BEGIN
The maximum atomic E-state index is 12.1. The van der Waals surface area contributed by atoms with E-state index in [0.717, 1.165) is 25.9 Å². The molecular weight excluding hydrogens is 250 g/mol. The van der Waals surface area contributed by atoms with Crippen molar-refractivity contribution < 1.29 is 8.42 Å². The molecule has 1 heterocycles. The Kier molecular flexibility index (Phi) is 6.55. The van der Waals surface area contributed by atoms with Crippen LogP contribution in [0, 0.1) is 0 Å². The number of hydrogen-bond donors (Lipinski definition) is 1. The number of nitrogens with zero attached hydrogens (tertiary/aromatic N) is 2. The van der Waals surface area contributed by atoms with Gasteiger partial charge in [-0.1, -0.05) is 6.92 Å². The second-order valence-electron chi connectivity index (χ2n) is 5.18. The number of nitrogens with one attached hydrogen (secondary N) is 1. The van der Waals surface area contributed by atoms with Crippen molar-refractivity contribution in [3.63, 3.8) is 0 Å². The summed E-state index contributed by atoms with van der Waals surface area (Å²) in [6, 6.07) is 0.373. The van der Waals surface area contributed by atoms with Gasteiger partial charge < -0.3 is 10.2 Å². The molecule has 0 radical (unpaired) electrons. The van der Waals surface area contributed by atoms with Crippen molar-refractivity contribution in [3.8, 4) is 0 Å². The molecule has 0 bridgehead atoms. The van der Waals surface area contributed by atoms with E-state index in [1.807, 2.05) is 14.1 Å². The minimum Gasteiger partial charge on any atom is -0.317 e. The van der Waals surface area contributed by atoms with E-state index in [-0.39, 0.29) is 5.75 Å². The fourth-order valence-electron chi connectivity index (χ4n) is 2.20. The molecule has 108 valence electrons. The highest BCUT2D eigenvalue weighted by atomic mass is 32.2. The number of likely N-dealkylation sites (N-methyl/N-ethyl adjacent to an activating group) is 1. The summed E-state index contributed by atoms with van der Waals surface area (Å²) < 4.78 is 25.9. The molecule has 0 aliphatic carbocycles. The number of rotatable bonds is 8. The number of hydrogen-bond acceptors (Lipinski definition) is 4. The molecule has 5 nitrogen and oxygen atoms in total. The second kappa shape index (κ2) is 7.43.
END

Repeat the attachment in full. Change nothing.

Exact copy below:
The maximum atomic E-state index is 12.1. The van der Waals surface area contributed by atoms with E-state index in [0.717, 1.165) is 25.9 Å². The molecular weight excluding hydrogens is 250 g/mol. The van der Waals surface area contributed by atoms with Crippen molar-refractivity contribution < 1.29 is 8.42 Å². The molecule has 1 heterocycles. The Kier molecular flexibility index (Phi) is 6.55. The van der Waals surface area contributed by atoms with Crippen LogP contribution in [0, 0.1) is 0 Å². The number of hydrogen-bond donors (Lipinski definition) is 1. The number of nitrogens with zero attached hydrogens (tertiary/aromatic N) is 2. The van der Waals surface area contributed by atoms with Gasteiger partial charge in [-0.1, -0.05) is 6.92 Å². The second-order valence-electron chi connectivity index (χ2n) is 5.18. The number of nitrogens with one attached hydrogen (secondary N) is 1. The van der Waals surface area contributed by atoms with Crippen molar-refractivity contribution in [3.63, 3.8) is 0 Å². The summed E-state index contributed by atoms with van der Waals surface area (Å²) in [6, 6.07) is 0.373. The van der Waals surface area contributed by atoms with Gasteiger partial charge < -0.3 is 10.2 Å². The molecule has 0 radical (unpaired) electrons. The van der Waals surface area contributed by atoms with Crippen molar-refractivity contribution in [3.8, 4) is 0 Å². The molecule has 0 bridgehead atoms. The van der Waals surface area contributed by atoms with E-state index in [1.807, 2.05) is 14.1 Å². The minimum Gasteiger partial charge on any atom is -0.317 e. The van der Waals surface area contributed by atoms with E-state index in [-0.39, 0.29) is 5.75 Å². The fourth-order valence-electron chi connectivity index (χ4n) is 2.20. The molecule has 108 valence electrons. The highest BCUT2D eigenvalue weighted by atomic mass is 32.2. The number of likely N-dealkylation sites (N-methyl/N-ethyl adjacent to an activating group) is 1. The summed E-state index contributed by atoms with van der Waals surface area (Å²) < 4.78 is 25.9. The molecule has 0 aliphatic carbocycles. The number of rotatable bonds is 8. The number of hydrogen-bond acceptors (Lipinski definition) is 4. The molecule has 5 nitrogen and oxygen atoms in total. The second kappa shape index (κ2) is 7.43.